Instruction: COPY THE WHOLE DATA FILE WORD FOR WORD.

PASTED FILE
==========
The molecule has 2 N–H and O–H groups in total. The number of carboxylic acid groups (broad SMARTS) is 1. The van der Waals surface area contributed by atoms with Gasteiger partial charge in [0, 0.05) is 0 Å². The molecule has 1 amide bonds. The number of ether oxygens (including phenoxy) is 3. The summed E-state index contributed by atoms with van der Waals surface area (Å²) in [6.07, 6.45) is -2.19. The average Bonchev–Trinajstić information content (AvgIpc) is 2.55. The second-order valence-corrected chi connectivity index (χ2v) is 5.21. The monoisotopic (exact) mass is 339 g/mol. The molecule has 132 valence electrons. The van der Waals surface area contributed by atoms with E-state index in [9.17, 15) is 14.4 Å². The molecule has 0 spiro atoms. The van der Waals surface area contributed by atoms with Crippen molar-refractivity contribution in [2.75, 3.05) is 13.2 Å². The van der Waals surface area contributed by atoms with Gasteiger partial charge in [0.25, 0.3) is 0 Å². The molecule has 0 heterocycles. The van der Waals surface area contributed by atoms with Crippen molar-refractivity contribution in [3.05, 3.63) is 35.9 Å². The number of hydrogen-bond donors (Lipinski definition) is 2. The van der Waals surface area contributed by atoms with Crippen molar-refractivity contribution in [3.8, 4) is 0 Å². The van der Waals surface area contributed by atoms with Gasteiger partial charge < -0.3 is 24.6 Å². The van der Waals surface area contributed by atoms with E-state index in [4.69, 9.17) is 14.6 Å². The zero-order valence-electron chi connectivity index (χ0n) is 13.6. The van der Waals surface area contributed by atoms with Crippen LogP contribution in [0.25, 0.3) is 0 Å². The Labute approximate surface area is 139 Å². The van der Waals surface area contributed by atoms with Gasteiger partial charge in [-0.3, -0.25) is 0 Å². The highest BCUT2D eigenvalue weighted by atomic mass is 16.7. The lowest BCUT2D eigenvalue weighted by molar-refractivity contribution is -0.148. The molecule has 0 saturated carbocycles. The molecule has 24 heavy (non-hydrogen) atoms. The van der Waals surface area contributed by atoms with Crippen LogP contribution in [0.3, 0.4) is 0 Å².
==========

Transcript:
The molecule has 2 N–H and O–H groups in total. The number of carboxylic acid groups (broad SMARTS) is 1. The van der Waals surface area contributed by atoms with Gasteiger partial charge in [0, 0.05) is 0 Å². The molecule has 1 amide bonds. The number of ether oxygens (including phenoxy) is 3. The summed E-state index contributed by atoms with van der Waals surface area (Å²) in [6.07, 6.45) is -2.19. The average Bonchev–Trinajstić information content (AvgIpc) is 2.55. The second-order valence-corrected chi connectivity index (χ2v) is 5.21. The monoisotopic (exact) mass is 339 g/mol. The molecule has 132 valence electrons. The van der Waals surface area contributed by atoms with E-state index in [9.17, 15) is 14.4 Å². The molecule has 0 spiro atoms. The van der Waals surface area contributed by atoms with Crippen molar-refractivity contribution in [2.75, 3.05) is 13.2 Å². The van der Waals surface area contributed by atoms with Gasteiger partial charge in [0.25, 0.3) is 0 Å². The molecule has 0 heterocycles. The van der Waals surface area contributed by atoms with Crippen molar-refractivity contribution in [3.05, 3.63) is 35.9 Å². The number of hydrogen-bond donors (Lipinski definition) is 2. The van der Waals surface area contributed by atoms with Crippen molar-refractivity contribution in [3.8, 4) is 0 Å². The van der Waals surface area contributed by atoms with Gasteiger partial charge < -0.3 is 24.6 Å². The van der Waals surface area contributed by atoms with E-state index in [4.69, 9.17) is 14.6 Å². The zero-order valence-electron chi connectivity index (χ0n) is 13.6. The van der Waals surface area contributed by atoms with Crippen LogP contribution in [0.25, 0.3) is 0 Å². The Labute approximate surface area is 139 Å². The van der Waals surface area contributed by atoms with Gasteiger partial charge in [-0.3, -0.25) is 0 Å². The highest BCUT2D eigenvalue weighted by atomic mass is 16.7. The lowest BCUT2D eigenvalue weighted by molar-refractivity contribution is -0.148. The molecule has 0 saturated carbocycles. The molecule has 24 heavy (non-hydrogen) atoms. The van der Waals surface area contributed by atoms with Crippen LogP contribution in [0.3, 0.4) is 0 Å².